In her novel, Hope Leslie, Catharine Maria Sedgwick supplants the importance of strict adherence to religious tenets with the significance the human conscience and following one’s own heart. This central theme of the novel is intimated to the reader in the scene where Sir Philip Gardiner, a character that completely defies this ideal, is described. Although he “had a certain erect and gallant bearing that marks a man of the world . . . his dress was strictly puritanical” (124). In other words, even though his demeanor is completely unlike that of a puritan, he adheres to the outward seeming of one. The scene describes in detail these markings and intimations of his person that would indicate an attitude not befitting a puritan. His face suggested the “ravages of the passions” while his constantly roving eyes indicated a “restless mind” (124). The only signs of Sir Philip’s “puritanism” are his pretenses and his clothing, and these are enough to convince society he is a religious man, quite a “dandy quaker” (125).
Sir Philip is hailed as “a godly and approved member of the congregation” (152). He is considered such an exemplar of the puritanical faith that he is deemed a more appropriate match for Hope than Everell. While Sir Philip maintains the outward appearances of a puritan, Everell, while his “puritan principles [remain] uncorrupted . . . has little of the outward man of a ‘pilgrim indeed'” (150). When Mr. Fletcher asks Winthrop about the validity of Sir Philip’s supposed credentials, Winthrop replies “that he thought the gentleman scarcely needed other than he carried in his language and deportment” (155). While Sir Philip’s principles are untested and Evere…
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…ke the other Puritans, Hope is able to follow her conscience and trust in her heart. When Nelema is imprisoned for her unorthodox method of healing of Cradock on Hope’s behalf, Hope extricates Nelema from the authorities. After Magawisca is taken captive due to a promised rendezvous between Faith and Hope, Hope finds a way to rescue Magawisca from prison. Although Hope loves her sister and wishes to keep her home, she respects the sanctity of Faith’s Christian bond with Oneco, albeit Catholic, and is happy for Faith when Oneco rescues her. Hope transcends the Puritan religion and embraces a universal religion, respecting others’ differing relationships with God as holy. Hope, unlike her society, rejects strict adherence to religious tenets and follows her own heart.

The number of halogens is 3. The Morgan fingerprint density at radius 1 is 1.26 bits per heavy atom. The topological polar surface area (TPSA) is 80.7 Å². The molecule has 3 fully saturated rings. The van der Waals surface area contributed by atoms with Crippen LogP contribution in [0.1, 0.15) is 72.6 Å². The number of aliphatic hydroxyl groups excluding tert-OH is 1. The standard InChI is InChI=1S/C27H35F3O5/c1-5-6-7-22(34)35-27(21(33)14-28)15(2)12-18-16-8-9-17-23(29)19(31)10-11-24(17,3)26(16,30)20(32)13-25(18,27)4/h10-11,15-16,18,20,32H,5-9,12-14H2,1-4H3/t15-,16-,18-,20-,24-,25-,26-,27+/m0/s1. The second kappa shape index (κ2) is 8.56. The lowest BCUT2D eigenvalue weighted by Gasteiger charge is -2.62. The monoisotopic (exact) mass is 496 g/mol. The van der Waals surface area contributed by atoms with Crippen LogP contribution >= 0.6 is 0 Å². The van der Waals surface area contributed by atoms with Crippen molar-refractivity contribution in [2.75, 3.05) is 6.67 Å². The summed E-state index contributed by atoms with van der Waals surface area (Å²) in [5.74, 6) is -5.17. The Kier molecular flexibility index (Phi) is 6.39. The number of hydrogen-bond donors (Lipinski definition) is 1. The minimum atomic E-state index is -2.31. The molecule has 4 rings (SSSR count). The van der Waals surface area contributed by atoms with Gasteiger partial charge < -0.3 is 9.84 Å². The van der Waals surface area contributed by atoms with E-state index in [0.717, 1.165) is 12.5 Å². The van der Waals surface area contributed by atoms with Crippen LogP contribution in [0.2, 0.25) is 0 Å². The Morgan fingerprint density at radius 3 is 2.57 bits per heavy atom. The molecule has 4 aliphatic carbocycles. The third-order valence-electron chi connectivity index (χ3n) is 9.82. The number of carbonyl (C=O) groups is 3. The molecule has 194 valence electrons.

Sedgwick, Catharine Maria. Hope Leslie. New Brunswick, NJ: Rutgers U P, 1995.
Essay on the Gay as a Literary Figure in The Picture of Dorian Gray
The Gay as a Literary Figure in The Picture of Dorian Gray
This paper shall explore the gay as a literary figure based on Oscar Wilde’s The Picture of Dorian Gray. The aim of the essay is threefold. Firstly, to show how the gay is related to two of the most potent archetypal images: those of Dionysos and Apollo. Secondly, to demonstrate that the Wildean gay is profoundly afraid of life, and that his interest in form and aesthetic proportion rests on a principle of “evasion.” Thirdly, to contend that the humor in this novel, and by extension also in Wilde’s plays, is a symptom of the author’s fascination with an archetypal “gay.”
The Picture of Dorian Gray revolves around Dorian’s dual nature. On the one hand, he is the young hero whose adventures the novel records; on the other, he is a painted image of “extraordinary personal beauty.” When Lord Henry tells him that his exceptional looks will not last, the young man prays that he be allowed to remain as he is in Basil’s portrait of him. Dorian wants to enjoy his youth for ever. His “mad wish” is a key to the archetypal factors which…
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… intoxication and Apollonian form; of Dionysian involvement and Apollonian unapproachability. He is able to enjoy the Dionysian pleasures to which he wants to abandon himself, but at an Apollonian distance. Works Cited
Wilde, Oscar. The Picture of Dorian Gray. Ed. Isobel Murray. London: Oxford University Press, 1974.
Wilde, Oscar. The Letters of Oscar Wilde. Ed. R. Hart-Davis. London: Hart-Davis, 1962.
Jung, C.G. The Collected Works. Ed. Sir Herbert Read etc. London: Routledge